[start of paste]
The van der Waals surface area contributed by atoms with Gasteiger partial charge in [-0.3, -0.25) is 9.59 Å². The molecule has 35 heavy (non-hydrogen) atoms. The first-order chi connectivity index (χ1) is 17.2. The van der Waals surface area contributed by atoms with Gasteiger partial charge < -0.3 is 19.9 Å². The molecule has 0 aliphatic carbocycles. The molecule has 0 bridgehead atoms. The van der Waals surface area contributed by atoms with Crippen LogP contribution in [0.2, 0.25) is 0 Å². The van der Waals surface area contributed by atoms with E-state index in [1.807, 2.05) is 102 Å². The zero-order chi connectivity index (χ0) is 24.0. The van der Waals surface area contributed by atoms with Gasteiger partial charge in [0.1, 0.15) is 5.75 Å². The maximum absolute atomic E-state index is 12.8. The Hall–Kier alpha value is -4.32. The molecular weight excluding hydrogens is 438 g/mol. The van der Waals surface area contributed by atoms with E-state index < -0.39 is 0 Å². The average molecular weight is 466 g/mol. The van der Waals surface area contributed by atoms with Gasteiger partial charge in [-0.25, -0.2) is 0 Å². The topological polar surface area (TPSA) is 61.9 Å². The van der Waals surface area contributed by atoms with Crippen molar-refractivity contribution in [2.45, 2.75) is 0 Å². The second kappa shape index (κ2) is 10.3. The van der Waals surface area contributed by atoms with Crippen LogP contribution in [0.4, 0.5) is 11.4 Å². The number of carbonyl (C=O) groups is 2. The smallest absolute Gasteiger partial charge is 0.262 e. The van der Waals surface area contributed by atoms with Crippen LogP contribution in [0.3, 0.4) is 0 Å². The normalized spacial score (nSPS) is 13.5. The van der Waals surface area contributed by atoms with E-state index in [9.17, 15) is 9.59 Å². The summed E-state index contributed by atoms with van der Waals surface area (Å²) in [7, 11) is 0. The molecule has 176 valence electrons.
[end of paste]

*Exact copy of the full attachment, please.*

The van der Waals surface area contributed by atoms with Gasteiger partial charge in [-0.3, -0.25) is 9.59 Å². The molecule has 35 heavy (non-hydrogen) atoms. The first-order chi connectivity index (χ1) is 17.2. The van der Waals surface area contributed by atoms with Gasteiger partial charge < -0.3 is 19.9 Å². The molecule has 0 aliphatic carbocycles. The molecule has 0 bridgehead atoms. The van der Waals surface area contributed by atoms with Crippen LogP contribution in [0.2, 0.25) is 0 Å². The van der Waals surface area contributed by atoms with E-state index in [1.807, 2.05) is 102 Å². The zero-order chi connectivity index (χ0) is 24.0. The van der Waals surface area contributed by atoms with Gasteiger partial charge in [0.1, 0.15) is 5.75 Å². The maximum absolute atomic E-state index is 12.8. The Hall–Kier alpha value is -4.32. The molecular weight excluding hydrogens is 438 g/mol. The van der Waals surface area contributed by atoms with E-state index < -0.39 is 0 Å². The average molecular weight is 466 g/mol. The van der Waals surface area contributed by atoms with Gasteiger partial charge in [-0.25, -0.2) is 0 Å². The topological polar surface area (TPSA) is 61.9 Å². The van der Waals surface area contributed by atoms with Crippen molar-refractivity contribution in [2.45, 2.75) is 0 Å². The second kappa shape index (κ2) is 10.3. The van der Waals surface area contributed by atoms with Crippen LogP contribution in [0.4, 0.5) is 11.4 Å². The number of carbonyl (C=O) groups is 2. The smallest absolute Gasteiger partial charge is 0.262 e. The van der Waals surface area contributed by atoms with Crippen LogP contribution in [0.3, 0.4) is 0 Å². The normalized spacial score (nSPS) is 13.5. The van der Waals surface area contributed by atoms with E-state index in [9.17, 15) is 9.59 Å². The summed E-state index contributed by atoms with van der Waals surface area (Å²) in [7, 11) is 0. The molecule has 176 valence electrons.